Wed, 15 November 2017
The crumbling ruins of workhouses are one of the last visible reminders of the horrors of the Great Hunger in the Irish landscape. During the Great Famine they became home to the unwanted in Irish society. Ultimately over 300,000 people Irish people died in these institutions during the Great Hunger.
While they may have been unwanted by the late 1840s very few of the so called 'inmates' of workhouses were born unwanted. The show begins by looking at how people found themsleves in such a position by following the journey of one 14 year old boy, Patrick Duignan from Co Leitrim.
This is his story.
I also look at an often forgotten aspect of workhouses: the bitter and sometimes violent struggles for control of the running of these institutions which explains why so many died.
Mon, 23 October 2017
This show opens with the fascinating story of communities in Mayo who resorted to piracy to survive in 1847. This is only a prelude however before we look at two pivotal events later in the year.
After two years of starvation, the only election held during the Great Famine took place in August 1847. In some constituencies this poll was more like a blood sport than modern elections.
That summer was also decisive because no sooner were the ballots counted than the island became fixated on an even more important test – the harvest. If this failed the future was bleak but many had reason to be hopeful...
Direct download: A_Doomed_Land_Piracy_Election_and_the_1847_Harvest.mp3
Category:general -- posted at: 12:58am EDT
Mon, 25 September 2017
This podcast continues our journey through the summer of 1847 as we reach one of the pivotal moments in the history of the Great Famine. The British government finally realise a new policy is needed in Ireland but will it help or hinder?
Decisions taken in this podcast overshadow life Ireland for years to come.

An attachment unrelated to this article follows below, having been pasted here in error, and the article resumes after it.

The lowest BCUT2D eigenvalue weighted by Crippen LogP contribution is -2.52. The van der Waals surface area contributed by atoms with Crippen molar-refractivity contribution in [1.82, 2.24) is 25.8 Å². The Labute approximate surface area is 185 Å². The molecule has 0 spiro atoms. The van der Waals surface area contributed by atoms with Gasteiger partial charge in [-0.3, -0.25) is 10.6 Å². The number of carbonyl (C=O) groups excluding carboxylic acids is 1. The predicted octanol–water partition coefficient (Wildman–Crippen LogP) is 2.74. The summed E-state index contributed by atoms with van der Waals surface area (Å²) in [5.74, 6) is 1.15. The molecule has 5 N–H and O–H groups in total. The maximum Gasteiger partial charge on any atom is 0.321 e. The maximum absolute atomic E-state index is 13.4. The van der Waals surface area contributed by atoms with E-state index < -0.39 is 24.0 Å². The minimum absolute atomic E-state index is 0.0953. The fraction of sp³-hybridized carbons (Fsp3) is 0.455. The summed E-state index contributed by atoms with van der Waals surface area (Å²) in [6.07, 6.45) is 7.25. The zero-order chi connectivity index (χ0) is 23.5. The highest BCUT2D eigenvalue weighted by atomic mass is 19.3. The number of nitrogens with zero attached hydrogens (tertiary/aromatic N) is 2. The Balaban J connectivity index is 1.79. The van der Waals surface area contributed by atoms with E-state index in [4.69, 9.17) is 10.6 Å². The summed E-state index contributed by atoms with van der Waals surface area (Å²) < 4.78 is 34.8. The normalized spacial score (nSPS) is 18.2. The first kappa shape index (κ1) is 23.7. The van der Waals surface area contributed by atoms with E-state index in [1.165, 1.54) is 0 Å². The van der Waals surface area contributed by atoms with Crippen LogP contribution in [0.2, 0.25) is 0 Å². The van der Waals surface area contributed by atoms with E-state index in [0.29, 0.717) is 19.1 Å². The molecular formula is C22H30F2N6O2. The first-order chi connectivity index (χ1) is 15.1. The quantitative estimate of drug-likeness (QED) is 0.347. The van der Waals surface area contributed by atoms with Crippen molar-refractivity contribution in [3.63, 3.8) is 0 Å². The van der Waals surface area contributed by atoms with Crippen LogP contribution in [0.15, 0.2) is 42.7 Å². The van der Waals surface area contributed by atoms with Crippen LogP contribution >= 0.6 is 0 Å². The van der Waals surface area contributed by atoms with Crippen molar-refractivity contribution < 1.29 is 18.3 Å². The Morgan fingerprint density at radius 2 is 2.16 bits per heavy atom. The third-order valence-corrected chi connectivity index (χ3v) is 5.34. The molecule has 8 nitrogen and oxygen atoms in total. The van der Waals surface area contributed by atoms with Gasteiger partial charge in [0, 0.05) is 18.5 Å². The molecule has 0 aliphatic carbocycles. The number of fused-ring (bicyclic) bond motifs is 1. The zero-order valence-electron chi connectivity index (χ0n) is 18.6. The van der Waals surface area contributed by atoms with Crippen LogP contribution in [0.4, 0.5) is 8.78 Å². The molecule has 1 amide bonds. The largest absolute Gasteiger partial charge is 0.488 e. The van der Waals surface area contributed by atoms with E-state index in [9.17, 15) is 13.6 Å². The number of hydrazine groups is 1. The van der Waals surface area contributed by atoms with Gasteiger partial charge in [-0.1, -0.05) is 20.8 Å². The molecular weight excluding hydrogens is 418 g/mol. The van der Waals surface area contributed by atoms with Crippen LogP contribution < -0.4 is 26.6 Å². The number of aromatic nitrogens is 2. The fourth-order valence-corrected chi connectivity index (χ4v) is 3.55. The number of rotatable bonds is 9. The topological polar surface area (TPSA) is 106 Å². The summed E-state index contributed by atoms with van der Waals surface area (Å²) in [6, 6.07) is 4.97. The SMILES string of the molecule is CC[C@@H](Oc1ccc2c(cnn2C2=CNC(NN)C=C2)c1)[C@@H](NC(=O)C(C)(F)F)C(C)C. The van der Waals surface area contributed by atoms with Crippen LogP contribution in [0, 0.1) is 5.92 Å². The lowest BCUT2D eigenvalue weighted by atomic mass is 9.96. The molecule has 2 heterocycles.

Tune in to find out more.
This episode is brought to you by www.irishNewspaperArchives.com/podcast
Direct download: At_a_Crossroads_-_Salvation_or_Starvation_1847.mp3
Category:general -- posted at: 3:18am EDT
Mon, 11 September 2017
Transportation was a particularity cruel punishment. For centuries those condemned to this fate were shipped to penal colonies on the far side of the globe to serve out their sentences. It has become synonymous with injustice during the famine when many caught stealing food suffered this fate.
For this podcast I dug deep into the archives and found the story of the Nangle family whose lives were ripped apart after they were caught stealing sheep.
Their story also gives us an insight into life in Dublin prisons during the famine. The second part of the show is somewhat different focusing on the bizarre and perverse chapters in the entire famine - the arrival of the french celebrity chef Alexis Soyer to Dublin in 1847 to help famine victims.
This episode is brought to you by www.irishnewspaperarchives.com/podcast - the world’s largest and oldest online database of Irish newspapers. Containing nearly 300 years of Irish newspapers, Irish Newspaper Archives.com is an essential tool for anyone interested Irish history or genealogy.
Listeners of the Irish history podcast can get 40% off monthly and yearly subscriptions by using the coupon code Pod40 at www.irishnewspaperarchives.com/podcast
Mon, 14 August 2017
Dublin is often forgotten in the story of the Great Famine. While death rates in the capital were not as severe as the west of Ireland, the city suffered nevertheless. The show follows the story of the Mulherins, a family who fled famine in their home in Co Leitrim and settled in the Smithfield - Stoneybatter area of Dublin. They quickly found life in the capital city was very different but not necessarily easier...
The show also looks at life in one of the city workhouses and how prostitution increased dramatically during the late 1840s.